So, Buehrle certainly isn’t ready to pronounce these five games, with one postponement to be made up in September, as the highlight of the season.

“Well, I don’t want to sit there and think that now,” Buehrle said. “There are still two or three months left in the season. I’m not thinking that right now. I just want to go out there and try to win games to get to the playoffs.”

–The scariest moment for Gordon Beckham on Saturday was not hitting in the ninth inning against Cubs reliever Jose Ascanio, with the game on the line. It was seeing Jim Thome and A.J. Pierzynski coming at him at full speed, as the celebration began after his game-winning hit.

“When you see Thome is at full sprint, you know something is up,” said Beckham with a laugh. “It was a lot of fun.”

“Good, good. Just so he remembers that,” Thome said. “No, we were having a little fun with him. It was good.”

–Best guesses for the White Sox All-Star candidates would be Buehrle, reliever Matt Thornton or right fielder Jermaine Dye. But it’s hard to overlook Scott Podsednik, who has been as important to this team staying afloat as anyone on the roster.

–The White Sox are 10-6 in Interleague Play, with two games remaining. Bobby Jenks earned his first career Interleague win on Saturday.

Guillen sounds a warning to Ramirez

Alexei Ramirez finished 0-for3 with one walk and one flawless chance in the field at shortstop during Friday’s 5-4 loss suffered by the White Sox to the Cubs. The talented infielder actually was more the topic of conversation before Friday’s game, as manager Ozzie Guillen once again talked about his displeasure with Ramirez’s occasional perceived defensive laziness.

Even with that displeasure clearly out in the open, Guillen didn’t bench Ramirez or have any sort of talk with him following Thursday’s two-error effort in the White Sox 13-inning victory over the Dodgers.

“I’ve talked to him already. I don’t think there’s a reason to do it
[now]. I should, just to get it out of my system,” Guillen said. “But I’m going to let
him go because I might say the wrong thing to him and all of a sudden
we might create a monster.

“I hope he reads the paper. My coaching staff
will take care of that and we’ll see after that. It’s not because I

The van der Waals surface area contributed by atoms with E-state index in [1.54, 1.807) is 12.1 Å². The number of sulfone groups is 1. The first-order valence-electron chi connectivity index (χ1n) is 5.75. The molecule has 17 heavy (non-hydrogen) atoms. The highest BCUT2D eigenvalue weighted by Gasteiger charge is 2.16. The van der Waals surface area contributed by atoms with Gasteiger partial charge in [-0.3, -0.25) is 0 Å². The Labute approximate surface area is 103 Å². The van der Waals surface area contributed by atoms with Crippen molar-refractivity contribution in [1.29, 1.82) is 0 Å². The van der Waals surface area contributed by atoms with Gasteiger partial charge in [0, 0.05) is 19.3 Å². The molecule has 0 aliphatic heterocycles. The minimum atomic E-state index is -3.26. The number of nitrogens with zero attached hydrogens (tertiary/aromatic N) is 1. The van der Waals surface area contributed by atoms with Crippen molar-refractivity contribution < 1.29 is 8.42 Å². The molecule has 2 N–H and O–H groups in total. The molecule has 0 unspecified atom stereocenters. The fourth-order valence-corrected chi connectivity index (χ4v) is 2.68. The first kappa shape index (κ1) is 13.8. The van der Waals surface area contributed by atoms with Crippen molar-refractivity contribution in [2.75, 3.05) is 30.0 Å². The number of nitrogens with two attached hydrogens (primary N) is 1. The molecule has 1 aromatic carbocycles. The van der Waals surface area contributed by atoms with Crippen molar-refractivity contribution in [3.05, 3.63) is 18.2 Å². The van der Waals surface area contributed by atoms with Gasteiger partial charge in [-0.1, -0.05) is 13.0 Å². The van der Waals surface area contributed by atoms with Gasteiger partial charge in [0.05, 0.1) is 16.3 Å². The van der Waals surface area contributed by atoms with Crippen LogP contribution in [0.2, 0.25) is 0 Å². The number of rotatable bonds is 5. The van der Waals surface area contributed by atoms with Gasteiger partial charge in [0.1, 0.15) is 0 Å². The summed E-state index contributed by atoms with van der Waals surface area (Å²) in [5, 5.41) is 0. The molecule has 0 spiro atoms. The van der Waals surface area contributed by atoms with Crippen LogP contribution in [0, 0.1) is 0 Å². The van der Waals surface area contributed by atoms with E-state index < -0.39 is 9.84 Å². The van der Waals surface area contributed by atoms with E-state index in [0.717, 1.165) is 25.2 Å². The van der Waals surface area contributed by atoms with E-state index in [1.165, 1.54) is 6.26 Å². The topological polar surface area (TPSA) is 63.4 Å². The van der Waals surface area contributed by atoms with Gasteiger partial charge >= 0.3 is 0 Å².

hate the kid, it’s not because I’m picking on him. You all saw the way
he went about his business after he made an out. I want him to be the
best shortstop he can be.”

Guillen explained that he doesn’t expect Ramirez to win batting titles or RBI titles, so aside from making the All-Star team, the Gold Glove stands as the only individual honor he could earn.

“Well, play like a Gold Glover,” Guillen said. “When I made a statement in
January that this kid should be one of the best shortstops in the game,
one of the best shortstops for the White Sox, I meant it. I meant it
because I’ve seen it. That’s why it’s my job, Joey Cora’s job, to get
this kid in the right place for the rest of his career.”

As for the potential benching, Guillen said he gives days off to players that deserve a day off.

“And I make it clear, I never criticize my players for an error, a bad pitch, give up a home run,” Guillen said. “But when you don’t give me your best effort, that’s not going to work with me, I don’t care who you are. I don’t care what you do, how much money you make or if you’re a Hall of Famer. If you don’t give me your best effort, that thing is not going to work.

“One thing about it, I don’t care if he hates me or if he loves me, but this kid has an unbelievable future. This kid can be one of the best in the game. My job is to get him there.

“How I’m going to do it, we’ll see how, but I learned that from Bobby Cox,” Guillen said. “When Bobby Cox told Andruw Jones right in his face, ‘I [benched] you because you’re better than that and you’re going to be a superstar.’ I think this kid has the same tools to be [a star]. If he doesn’t play the game right, he’s going to have a tough time playing for me.”